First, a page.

If Texas wins Wednesday and the Yankees win the AL East, the Rangers will be facing the Tigers in a rematch of last year’s ALCS, only in a best-of-5 format. The Yankees own the season series advantage with the Rangers for top seed.

If Oakland wins Wednesday, then it gets complicated …

  • If the A’s and Yankees both win, the Tigers would be facing the A’s.
  • If the A’s win and the Yankees lose but still win the AL East, then the Tigers would face the Yankees, because the A’s won their season series against New York.
  • If the A’s win and the Yankees lose but the Orioles win, then the AL East comes down to a one-game tiebreaker Thursday in Baltimore. Technically, that game counts as an extra regular-season contest. It’s believed That extra game would not count for tiebreaking purposes against the AL West winner, so the Orioles would lose the head-to-head season series tiebreaker and would face the Tigers.

The O’s lost their season series against both the Rangers and A’s.

At this point, it’s anyone’s guess who the Tigers will face. The saving grace is that thanks to this year’s one-time formatting where the worse-seeded team hosts the first two games, Detroit doesn’t have to worry about where they’ll be on Thursday. They’ll host the first two games, then go on the road for Games 3-5.

“That’s interesting,” Verlander said. “This is the only year they’re going to do that. It’ll be nice, though. I know Saturday, I don’t know who I’ll be pitching against, but I know I’ll toe the rubber in Detroit.”

Will Miguel Cabrera play on Wednesday? Don’t tweet Leyland

Tigers manager Jim Leyland said his decision to sit Miguel Cabrera after five innings was improvised. His call on whether and how long to play Cabrera in Wednesday’s regular-season finale is going to be planned out. Eventually. By somebody.

Leyland said he has not decided on that yet, but he also suggested he’ll defer to Cabrera’s wishes.

“There won’t be any debate if he wants to play,” Leyland said. “If he wants to play, he’ll play.”

When that comment got to Cabrera, he said he’ll defer to Leyland and what he wants him to do.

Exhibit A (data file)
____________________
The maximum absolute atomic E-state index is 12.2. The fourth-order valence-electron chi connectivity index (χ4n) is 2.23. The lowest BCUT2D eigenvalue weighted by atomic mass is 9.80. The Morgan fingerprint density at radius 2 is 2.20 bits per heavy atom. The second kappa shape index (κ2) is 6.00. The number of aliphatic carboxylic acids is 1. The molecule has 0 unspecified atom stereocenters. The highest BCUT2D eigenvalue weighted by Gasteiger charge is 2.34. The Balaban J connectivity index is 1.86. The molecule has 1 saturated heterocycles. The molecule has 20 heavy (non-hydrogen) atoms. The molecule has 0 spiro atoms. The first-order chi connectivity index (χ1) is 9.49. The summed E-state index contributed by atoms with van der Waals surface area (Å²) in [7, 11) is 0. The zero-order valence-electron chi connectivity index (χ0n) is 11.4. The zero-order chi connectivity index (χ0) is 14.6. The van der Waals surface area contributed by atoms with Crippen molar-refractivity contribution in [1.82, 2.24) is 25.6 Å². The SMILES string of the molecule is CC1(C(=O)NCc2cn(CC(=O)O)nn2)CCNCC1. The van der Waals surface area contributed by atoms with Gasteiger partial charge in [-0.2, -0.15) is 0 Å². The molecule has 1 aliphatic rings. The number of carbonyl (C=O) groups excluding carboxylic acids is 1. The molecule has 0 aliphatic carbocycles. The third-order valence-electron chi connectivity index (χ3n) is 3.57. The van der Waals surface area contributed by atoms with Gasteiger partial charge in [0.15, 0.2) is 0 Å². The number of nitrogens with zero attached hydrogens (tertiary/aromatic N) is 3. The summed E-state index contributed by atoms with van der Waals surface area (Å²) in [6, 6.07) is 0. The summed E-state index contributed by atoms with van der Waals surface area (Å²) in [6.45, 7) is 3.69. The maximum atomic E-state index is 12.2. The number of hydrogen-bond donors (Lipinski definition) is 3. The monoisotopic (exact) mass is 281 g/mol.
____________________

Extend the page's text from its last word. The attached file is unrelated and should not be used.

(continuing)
“He’s the manager,” Cabrera said, “and I respect his decisions. I respect whatever decision he’s going to make tomorrow. I’m good with that.”

Leyland’s decision has little to do with the Triple Crown, though it’s going to have to factor in whether he wants it to or not. His concern is more about keeping players healthy and getting them ready for the AL Division Series this weekend.

Cabrera has played all but one game this season. When he didn’t play, it was a huge deal because the Tigers were in the middle of a division race. If he doesn’t play Wednesday, it’ll be a big deal for altogether different reasons.

The realization was evident in Leyland quotes that the batting race is going to make this a huge decision.

“He’s got 600-some plate appearances and the kid’s leading the league by whatever he’s leading it by,” Cabrera said. “I have no idea what Trout’s doing. I’m not going to get into all that stuff. It’s just not worth it. We’re trying to get ready for a playoff, so you might as well make up your mind as a manager that some people are going to think you do the right thing, some people are going to think you do the wrong thing. I think he’s proven himself enough that no matter what I do tomorrow, I think he’ll be OK.”

That sounds like a manager who is setting up his option to sit Cabrera. But then comes this quote from Cabrera:

“I play 160 games, so one more I think isn’t going to affect me,” Cabrera said. “I’ll be ready tomorrow. It’s our goal to try to be ready to play every day, to go out there and have fun.”

The middle ground might be exactly what happened today: Play Cabrera for three at-bats, then get him out of the game. It would let him play, and it would give him a chance to receive a standing ovation on his way off the field.

“If I check my email and my little twitter, which I have neither one of, I’m sure I’ll have all kinds of suggestions on exactly how many at-bats he can have and still win it,” Leyland said. “I’m sure I’ll have all the information I need.”

Mike Trout, who went 1-for-4 to finish Tuesday at .324 (Cabrera’s at .331), will play an hour and a half earlier than Tigers-Royals. That’s likely too close to game time to be a factor in Leyland’s thinking, or Cabrera’s. Josh Hamilton, one home run behind Cabrera, has what amounts to a deciding game in the AL West race between the Rangers and A’s earlier in the day. That game should be over by the time the Tigers and Royals get started.